The Red Planetin 3D
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Right: A false-color animation of Mars showing four hemispheric views at 90 degree intervals. Colors correspond to elevations measured by the Mars Orbiter Laser Altimeter on the Mars Global Surveyor spacecraft. Red and white colors denote high elevations; blue denotes low.
Generated by the Mars Orbiter Laser Altimeter (MOLA), an instrument aboard NASA's Mars Global Surveyor, the high-resolution map represents 27 million elevation measurements gathered in 1998 and 1999. The data were assembled into a global grid with each point spaced 37 miles (60 kilometers) apart at the equator, and less elsewhere. Each elevation point is known with an accuracy of 42 feet (13 meters) in general, with large areas of the flat northern hemisphere known to better than six feet (two meters).
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"The most curious aspect of the topographic map is the striking difference between the planet’s low, smooth Northern Hemisphere and the heavily cratered Southern Hemisphere," which sits, on average, about three miles (five kilometers) higher than the north, Smith added. The MOLA data show that the Northern Hemisphere depression is distinctly not circular, and suggest that it was shaped by internal geologic processes during the earliest stages of martian evolution.
This ring of material, likely thrown out of the basin during the impact of an asteroid, has a volume equivalent to a two-mile (3.5-kilometer) thick layer spread over the continental United States, and it contributes significantly to the high topography in the Southern Hemisphere.
The difference in elevation between the hemispheres results in a slope from the South Pole to North Pole that was the major influence on the global-scale flow of water early in martian history. Scientific models of watersheds using the new elevation map show that the Northern Hemisphere lowlands would have drained three-quarters of the martian surface.
On a more regional scale, the new data show that the eastern part of the vast Valles Marineris canyon slopes away from nearby outflow channels, with part of it lying a half-mile (about one kilometer) below the level of the outflow channels.
"While water flowed south to north in general, the data clearly reveal the localized areas where water may have once formed ponds, " explained Dr. Maria Zuber of the Massachusetts Institute of Technology, Cambridge, MA, and Goddard.
The amount of water on Mars can be estimated using the new data about the south polar cap and information about the North Pole released last year. While the poles appear very different from each other visually, they show a striking similarity in elevation profiles. Based on recent understanding of the North Pole, this suggests that the South Pole has a significant water ice component, in addition to carbon dioxide ice.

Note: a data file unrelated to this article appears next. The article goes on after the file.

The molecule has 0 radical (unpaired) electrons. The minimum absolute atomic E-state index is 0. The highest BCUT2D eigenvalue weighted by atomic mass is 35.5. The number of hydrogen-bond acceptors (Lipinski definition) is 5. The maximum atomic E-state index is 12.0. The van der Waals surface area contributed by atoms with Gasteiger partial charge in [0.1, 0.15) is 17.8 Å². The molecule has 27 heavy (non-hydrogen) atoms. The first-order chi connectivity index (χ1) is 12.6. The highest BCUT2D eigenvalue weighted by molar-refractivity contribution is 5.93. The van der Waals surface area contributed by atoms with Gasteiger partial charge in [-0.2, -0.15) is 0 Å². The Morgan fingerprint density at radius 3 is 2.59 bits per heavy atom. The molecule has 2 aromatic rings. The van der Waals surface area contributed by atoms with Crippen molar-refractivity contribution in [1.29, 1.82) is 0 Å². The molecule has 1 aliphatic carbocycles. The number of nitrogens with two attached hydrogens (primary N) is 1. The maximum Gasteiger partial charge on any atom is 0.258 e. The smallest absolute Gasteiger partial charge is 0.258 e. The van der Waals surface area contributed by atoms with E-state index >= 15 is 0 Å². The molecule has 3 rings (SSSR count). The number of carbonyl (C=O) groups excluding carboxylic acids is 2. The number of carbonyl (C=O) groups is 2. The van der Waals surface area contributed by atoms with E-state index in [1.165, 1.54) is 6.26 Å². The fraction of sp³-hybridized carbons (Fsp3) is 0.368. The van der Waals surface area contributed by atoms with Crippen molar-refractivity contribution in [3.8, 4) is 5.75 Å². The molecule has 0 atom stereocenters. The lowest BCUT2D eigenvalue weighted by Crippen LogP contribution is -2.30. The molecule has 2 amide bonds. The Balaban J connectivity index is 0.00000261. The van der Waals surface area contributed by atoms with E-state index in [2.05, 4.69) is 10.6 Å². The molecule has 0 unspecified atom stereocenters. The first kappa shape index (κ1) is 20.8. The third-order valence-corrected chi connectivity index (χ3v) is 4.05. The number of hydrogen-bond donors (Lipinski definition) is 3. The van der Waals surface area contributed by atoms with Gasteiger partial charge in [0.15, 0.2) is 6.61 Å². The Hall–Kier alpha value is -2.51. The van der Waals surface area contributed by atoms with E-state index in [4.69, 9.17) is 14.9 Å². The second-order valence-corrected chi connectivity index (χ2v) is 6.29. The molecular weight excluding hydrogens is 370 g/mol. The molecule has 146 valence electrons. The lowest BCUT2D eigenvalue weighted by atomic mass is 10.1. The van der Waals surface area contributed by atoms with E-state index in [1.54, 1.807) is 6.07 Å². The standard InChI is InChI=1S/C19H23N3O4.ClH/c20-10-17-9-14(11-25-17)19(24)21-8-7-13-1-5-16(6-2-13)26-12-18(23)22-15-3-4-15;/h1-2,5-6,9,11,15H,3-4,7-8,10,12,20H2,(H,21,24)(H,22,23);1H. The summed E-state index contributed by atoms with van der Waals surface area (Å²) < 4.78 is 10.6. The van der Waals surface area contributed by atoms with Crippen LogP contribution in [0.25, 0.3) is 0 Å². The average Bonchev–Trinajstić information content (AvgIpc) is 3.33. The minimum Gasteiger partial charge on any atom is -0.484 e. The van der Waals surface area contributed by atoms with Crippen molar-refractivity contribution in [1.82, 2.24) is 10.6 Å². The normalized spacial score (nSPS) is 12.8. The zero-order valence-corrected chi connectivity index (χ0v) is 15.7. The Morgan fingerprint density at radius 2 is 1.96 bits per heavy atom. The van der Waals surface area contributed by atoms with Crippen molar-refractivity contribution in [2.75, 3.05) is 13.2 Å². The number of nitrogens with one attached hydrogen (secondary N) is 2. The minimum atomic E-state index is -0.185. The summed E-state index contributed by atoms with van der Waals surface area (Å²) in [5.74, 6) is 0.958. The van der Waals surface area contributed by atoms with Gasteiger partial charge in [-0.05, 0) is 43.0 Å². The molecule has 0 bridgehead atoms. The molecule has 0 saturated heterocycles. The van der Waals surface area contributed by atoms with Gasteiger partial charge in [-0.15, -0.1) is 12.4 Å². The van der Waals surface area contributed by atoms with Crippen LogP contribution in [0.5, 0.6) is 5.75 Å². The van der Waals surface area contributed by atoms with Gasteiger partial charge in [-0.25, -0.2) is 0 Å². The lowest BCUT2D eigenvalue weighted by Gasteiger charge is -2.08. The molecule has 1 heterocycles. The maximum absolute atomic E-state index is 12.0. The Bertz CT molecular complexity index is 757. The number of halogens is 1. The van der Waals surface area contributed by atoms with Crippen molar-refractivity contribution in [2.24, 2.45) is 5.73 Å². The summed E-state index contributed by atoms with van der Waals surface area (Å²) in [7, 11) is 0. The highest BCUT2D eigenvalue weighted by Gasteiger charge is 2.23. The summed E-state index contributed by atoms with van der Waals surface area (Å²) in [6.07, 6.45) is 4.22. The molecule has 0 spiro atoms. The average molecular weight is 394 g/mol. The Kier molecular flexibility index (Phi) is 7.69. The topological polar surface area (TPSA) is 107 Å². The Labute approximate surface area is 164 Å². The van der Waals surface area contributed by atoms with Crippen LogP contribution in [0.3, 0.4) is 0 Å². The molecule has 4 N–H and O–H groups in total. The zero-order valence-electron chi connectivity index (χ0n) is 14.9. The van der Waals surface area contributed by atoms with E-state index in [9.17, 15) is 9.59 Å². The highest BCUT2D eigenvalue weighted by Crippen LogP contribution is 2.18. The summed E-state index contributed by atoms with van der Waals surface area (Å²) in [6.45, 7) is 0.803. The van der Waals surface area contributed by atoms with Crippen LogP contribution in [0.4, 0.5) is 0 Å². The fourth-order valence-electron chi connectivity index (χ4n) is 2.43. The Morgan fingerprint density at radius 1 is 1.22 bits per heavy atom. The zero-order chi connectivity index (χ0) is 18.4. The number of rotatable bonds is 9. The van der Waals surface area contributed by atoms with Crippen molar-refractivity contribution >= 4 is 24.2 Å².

The upper limit on the present amount of water on the martian surface is 800,000 to 1.2 million cubic miles (3.2 to 4.7 million cubic kilometers), or about 1.5 times the amount of ice covering Greenland. If both caps are composed completely of water, the combined volumes are equivalent to a global layer 66 to 100 feet (22 to 33 meters) deep, about one-third the minimum volume of a proposed ancient ocean on Mars.
During the ongoing Mars Global Surveyor mission, the MOLA instrument is collecting about 900,000 measurements of elevation every day. These data will further improve the global model, help engineers assess the area where NASA's Mars Polar Lander mission will set down on Dec. 3, and aid the selection of future landing sites. MOLA was designed and built by the Laser Remote Sensing Branch of the Laboratory for Terrestrial Physics at Goddard. The Mars Global Surveyor mission is managed for NASA's Office of Space Science, Washington, DC, by the Jet Propulsion Laboratory, Pasadena, CA, a division of the California Institute of Technology.
More details about the MOLA instrument and science investigation can be found at: http://ltpwww.gsfc.nasa.gov/tharsis/mola.html Web Links
FIRST GLOBAL 3-D VIEW OF MARS REVEALS DEEP BASIN AND PATHWAYS FOR WATER FLOW - NASA HQ Press Release
The Planet Mars - from the SEDS Nine Planets web site
Life on Mars - A review of evidence of signs of life in the Allen Hills meteorite
Mars Global Surveyor - home page
Mars - by Percival Lowell, 1895
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Stormy weather on Mars -- During the recent close approach of Mars to Earth, NASA's Hubble Space Telescope spotted a gigantic storm swirling near the Red Planet's north pole. May 19, 1999 NASA NASA Science News
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A close encounter with the Red Planet -- Mars makes its closest approach to Earth in 1999. Apr 23, 1999 NASA NASA Science News
Summer snow on Mars -- New Mars Global Surveyor images reveal snowy slopes. Mar. 25, 1999 NASA NASA Science News
A new face on Mars has scientists smiling -- MGS beams back pictures of the "Happy Face Crater". Mar. 12, 1999 NASA NASA Science News
Mars mapping begins in earnest -- MGS achieves its final orbit. Mar. 12, 1999 NASA NASA Science News
A steamy cover-up on the red planet -- New evidence for active volcanism on Mars. Feb. 18, 1999 NASA NASA Science News
The Sands of Mars -- Oct. 29, 1998 NASA NASA Science News
New NASA images of the Martian North Pole -- Oct. 23, 1998 NASA NASA Science News
New images of volcanoes on Mars and Io -- Oct. 14, 1998 NASA NASA Science News
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